The insurer contends that it only covered the plane when Whatley was piloting it, *229 even though Whatley was no longer in the employ of Benton, its insured. It is unwilling to afford coverage to Roth, who was piloting the plane in replacement for Whatley, because Benton did not telephone Avemco and inform it of the identity of the pilot replacing Whatley, even though Roth met all the qualifications for coverage. In effect, the company wishes to collect its premium for affording protection, but to deny any protection whatsoever to the plane when piloted by Whatley's replacement because of the technical failure to inform it of the name of his replacement even though, due to the termination of Whatley's employment, there would in effect be no coverage afforded.

It seems to me to be hypertechnical to hold that there is no coverage due to noncompliance with an incidental policy requirement, not strictly enforced in the past, where the insurer was subjected to no additional moral or physical hazard, and where indeed (under these facts) the enforcement of this policy provision serves no useful end but instead defeats the purpose of the policy for which the insurer collected premiums, namely to protect itself against the loss of its airplane. Cf. La.R.S. 22:692, Rodriguez v. Northwestern National Insurance Company, 358 So. 2d 1237 (La.1978).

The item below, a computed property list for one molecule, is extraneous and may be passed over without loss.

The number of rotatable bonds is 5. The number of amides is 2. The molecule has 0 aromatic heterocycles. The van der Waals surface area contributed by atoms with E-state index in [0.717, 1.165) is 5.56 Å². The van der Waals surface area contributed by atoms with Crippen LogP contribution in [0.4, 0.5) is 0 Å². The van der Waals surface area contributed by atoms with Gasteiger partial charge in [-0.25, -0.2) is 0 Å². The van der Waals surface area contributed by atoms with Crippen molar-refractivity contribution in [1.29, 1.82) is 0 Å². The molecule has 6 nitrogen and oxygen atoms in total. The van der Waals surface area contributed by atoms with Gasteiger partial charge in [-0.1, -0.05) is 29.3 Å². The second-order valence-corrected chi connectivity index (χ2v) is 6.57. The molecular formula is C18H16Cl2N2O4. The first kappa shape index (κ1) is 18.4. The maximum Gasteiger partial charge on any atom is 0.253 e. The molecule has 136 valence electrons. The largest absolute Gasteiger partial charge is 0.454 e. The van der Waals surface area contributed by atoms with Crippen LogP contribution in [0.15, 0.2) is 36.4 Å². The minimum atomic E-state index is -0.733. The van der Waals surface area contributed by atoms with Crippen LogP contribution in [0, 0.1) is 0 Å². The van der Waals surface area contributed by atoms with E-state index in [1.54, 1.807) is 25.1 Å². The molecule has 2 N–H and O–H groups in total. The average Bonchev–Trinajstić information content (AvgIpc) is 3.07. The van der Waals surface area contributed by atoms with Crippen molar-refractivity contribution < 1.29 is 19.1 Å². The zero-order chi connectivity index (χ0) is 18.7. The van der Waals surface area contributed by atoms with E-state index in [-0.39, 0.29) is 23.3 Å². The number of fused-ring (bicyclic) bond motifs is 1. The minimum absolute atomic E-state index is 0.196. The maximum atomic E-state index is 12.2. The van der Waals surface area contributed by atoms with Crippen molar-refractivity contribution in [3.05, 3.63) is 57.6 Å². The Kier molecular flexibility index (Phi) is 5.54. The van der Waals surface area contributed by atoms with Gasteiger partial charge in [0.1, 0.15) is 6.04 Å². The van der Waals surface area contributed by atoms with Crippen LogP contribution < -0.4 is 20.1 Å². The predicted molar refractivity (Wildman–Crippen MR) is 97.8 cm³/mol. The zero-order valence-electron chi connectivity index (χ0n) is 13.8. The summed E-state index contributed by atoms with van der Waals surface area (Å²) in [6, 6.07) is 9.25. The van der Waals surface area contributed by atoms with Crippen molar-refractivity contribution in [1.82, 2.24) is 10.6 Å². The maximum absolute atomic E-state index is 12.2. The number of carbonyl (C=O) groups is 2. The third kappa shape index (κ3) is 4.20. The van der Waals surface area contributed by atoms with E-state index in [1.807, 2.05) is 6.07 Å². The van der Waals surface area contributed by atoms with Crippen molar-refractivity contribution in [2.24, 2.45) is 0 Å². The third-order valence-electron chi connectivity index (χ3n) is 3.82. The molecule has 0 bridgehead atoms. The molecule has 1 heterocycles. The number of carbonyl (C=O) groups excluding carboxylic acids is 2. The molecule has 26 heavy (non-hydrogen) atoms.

ON REHEARING

CHARLES A. MARVIN, Justice Ad Hoc.[1]

After the initial consideration of this insurance coverage case on a writ of review directed to the 1st Circuit Court of Appeal, a rehearing was granted to allow for reargument before seven justices.

The issue is whether an aircraft policy covers damage sustained by plaintiff's Cessna aircraft in a crash when it was piloted by an employee of plaintiff who was not named on the declarations page of the policy, but who was a properly certified and licensed pilot.

The insured aircraft, a 1973 Cessna 185 amphibian, FAA No. N51BC, crashed when taking off from the Lafayette airport in September 1976 while being flown by Harry Roth, plaintiff's employee. Roth was not named as a pilot in the declarations page of the policy, but had the qualifications which the insurer required of a pilot who was named in the declarations.

Coverage C of the policy obligates the insurer